Hiring new talent is one of the many factors that help the business world keep moving and growing. It is a chance for employers to introduce new perspectives into their business and company culture.
Even so, employers must ensure their efforts and endeavors to bring in new talent do not lead to employment disputes. They should be particularly mindful of disputes involving accusations of ageism in these cases, as this risk seems to be increasing.
The case against HP demonstrates the risk employers face
HP and the Hewlett Packard Enterprise Company have dealt with accusations of age discrimination for several years now. Employees in California first filed cases against the company in 2016. In 2020, a federal judge denied HP’s efforts to dismiss the claim. Now, there are 36 former employees a part of a class-action lawsuit.
The particular issue in question stemmed from the so-called unwritten policy of the “Workforce Restructuring Initiative.” Plaintiffs claim that the company introduced this initiative in 2012 to replace older employees with younger ones, which led to denied promotions and wrongful termination.
Whether policies are written or not, it is against the law for employers to consider age in any employment action or decision, from hiring employees to laying them off. As this case shows, allegations of age discrimination could result in long-lasting litigation that puts both the business and the company’s reputation at risk.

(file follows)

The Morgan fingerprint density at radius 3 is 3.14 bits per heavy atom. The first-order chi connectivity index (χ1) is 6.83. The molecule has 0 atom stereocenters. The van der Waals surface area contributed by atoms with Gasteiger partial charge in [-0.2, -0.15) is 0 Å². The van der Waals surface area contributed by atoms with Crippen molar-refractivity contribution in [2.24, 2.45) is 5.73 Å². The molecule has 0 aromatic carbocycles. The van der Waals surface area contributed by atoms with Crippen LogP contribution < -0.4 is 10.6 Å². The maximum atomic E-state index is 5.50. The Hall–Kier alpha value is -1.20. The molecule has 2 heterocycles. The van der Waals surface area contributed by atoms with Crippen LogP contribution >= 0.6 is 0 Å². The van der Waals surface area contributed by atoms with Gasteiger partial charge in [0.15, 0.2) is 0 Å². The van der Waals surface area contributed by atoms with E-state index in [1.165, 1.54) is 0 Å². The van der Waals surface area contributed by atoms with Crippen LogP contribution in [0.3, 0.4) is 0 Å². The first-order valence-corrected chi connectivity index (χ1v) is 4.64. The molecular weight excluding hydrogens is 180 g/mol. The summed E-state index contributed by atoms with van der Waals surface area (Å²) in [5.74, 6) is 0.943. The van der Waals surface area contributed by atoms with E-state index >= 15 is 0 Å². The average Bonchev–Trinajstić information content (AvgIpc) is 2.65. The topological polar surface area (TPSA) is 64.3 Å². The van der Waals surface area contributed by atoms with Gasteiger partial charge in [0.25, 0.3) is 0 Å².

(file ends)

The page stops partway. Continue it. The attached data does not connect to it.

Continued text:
Employers must stay ahead of discrimination
Employers must take extra care to prevent and avoid age discrimination. Even though this particular type of discrimination is often a challenge to prove, it is an increasing issue in the workplace. Reports in recent years indicate that:
- Older workers make up a larger percentage of the workforce and will continue to do so
- In turn, employee claims of age discrimination are on the rise
It is often helpful for employers to assess their recruiting practices, diversity efforts and company culture for signs of age discrimination. Such discrimination can often be subtle, and employers might not be aware of issues until they face a lawsuit. That is why employers must search for and mitigate these risks preemptively.